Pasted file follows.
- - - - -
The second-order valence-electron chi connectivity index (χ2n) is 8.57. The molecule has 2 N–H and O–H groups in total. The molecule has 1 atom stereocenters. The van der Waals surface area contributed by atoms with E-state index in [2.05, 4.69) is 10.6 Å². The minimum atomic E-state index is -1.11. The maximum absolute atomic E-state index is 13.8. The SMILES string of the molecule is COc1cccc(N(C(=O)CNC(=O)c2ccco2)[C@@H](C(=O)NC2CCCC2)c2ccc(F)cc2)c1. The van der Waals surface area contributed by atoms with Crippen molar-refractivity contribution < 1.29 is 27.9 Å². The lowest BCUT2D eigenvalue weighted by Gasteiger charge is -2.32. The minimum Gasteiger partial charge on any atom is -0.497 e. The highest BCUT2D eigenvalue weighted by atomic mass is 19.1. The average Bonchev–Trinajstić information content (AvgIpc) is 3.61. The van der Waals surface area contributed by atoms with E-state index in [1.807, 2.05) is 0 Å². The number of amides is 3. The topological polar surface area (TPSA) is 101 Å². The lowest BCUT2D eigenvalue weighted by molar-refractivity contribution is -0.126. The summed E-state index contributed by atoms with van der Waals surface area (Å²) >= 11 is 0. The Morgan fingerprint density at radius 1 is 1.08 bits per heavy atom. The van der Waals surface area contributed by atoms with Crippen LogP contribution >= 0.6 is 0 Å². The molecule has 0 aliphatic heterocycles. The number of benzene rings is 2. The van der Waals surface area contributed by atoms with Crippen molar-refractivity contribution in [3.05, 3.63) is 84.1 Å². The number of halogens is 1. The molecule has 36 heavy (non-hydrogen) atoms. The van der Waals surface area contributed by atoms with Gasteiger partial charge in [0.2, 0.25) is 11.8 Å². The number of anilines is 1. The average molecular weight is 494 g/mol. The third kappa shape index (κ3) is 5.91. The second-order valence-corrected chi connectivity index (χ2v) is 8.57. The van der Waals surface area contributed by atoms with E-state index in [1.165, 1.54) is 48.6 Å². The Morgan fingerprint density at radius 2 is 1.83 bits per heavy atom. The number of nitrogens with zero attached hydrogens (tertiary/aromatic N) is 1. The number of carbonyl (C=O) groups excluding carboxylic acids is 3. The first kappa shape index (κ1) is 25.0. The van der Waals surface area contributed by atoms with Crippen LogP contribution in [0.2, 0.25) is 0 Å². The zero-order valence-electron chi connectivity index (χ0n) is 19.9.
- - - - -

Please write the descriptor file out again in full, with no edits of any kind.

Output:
The second-order valence-electron chi connectivity index (χ2n) is 8.57. The molecule has 2 N–H and O–H groups in total. The molecule has 1 atom stereocenters. The van der Waals surface area contributed by atoms with E-state index in [2.05, 4.69) is 10.6 Å². The minimum atomic E-state index is -1.11. The maximum absolute atomic E-state index is 13.8. The SMILES string of the molecule is COc1cccc(N(C(=O)CNC(=O)c2ccco2)[C@@H](C(=O)NC2CCCC2)c2ccc(F)cc2)c1. The van der Waals surface area contributed by atoms with Crippen molar-refractivity contribution < 1.29 is 27.9 Å². The lowest BCUT2D eigenvalue weighted by Gasteiger charge is -2.32. The minimum Gasteiger partial charge on any atom is -0.497 e. The highest BCUT2D eigenvalue weighted by atomic mass is 19.1. The average Bonchev–Trinajstić information content (AvgIpc) is 3.61. The van der Waals surface area contributed by atoms with E-state index in [1.807, 2.05) is 0 Å². The number of amides is 3. The topological polar surface area (TPSA) is 101 Å². The lowest BCUT2D eigenvalue weighted by molar-refractivity contribution is -0.126. The summed E-state index contributed by atoms with van der Waals surface area (Å²) >= 11 is 0. The Morgan fingerprint density at radius 1 is 1.08 bits per heavy atom. The van der Waals surface area contributed by atoms with Crippen LogP contribution >= 0.6 is 0 Å². The molecule has 0 aliphatic heterocycles. The number of benzene rings is 2. The van der Waals surface area contributed by atoms with Crippen molar-refractivity contribution in [3.05, 3.63) is 84.1 Å². The number of halogens is 1. The molecule has 36 heavy (non-hydrogen) atoms. The van der Waals surface area contributed by atoms with Gasteiger partial charge in [0.2, 0.25) is 11.8 Å². The number of anilines is 1. The average molecular weight is 494 g/mol. The third kappa shape index (κ3) is 5.91. The second-order valence-corrected chi connectivity index (χ2v) is 8.57. The van der Waals surface area contributed by atoms with E-state index in [1.165, 1.54) is 48.6 Å². The Morgan fingerprint density at radius 2 is 1.83 bits per heavy atom. The number of nitrogens with zero attached hydrogens (tertiary/aromatic N) is 1. The number of carbonyl (C=O) groups excluding carboxylic acids is 3. The first kappa shape index (κ1) is 25.0. The van der Waals surface area contributed by atoms with Crippen LogP contribution in [0.2, 0.25) is 0 Å². The zero-order valence-electron chi connectivity index (χ0n) is 19.9.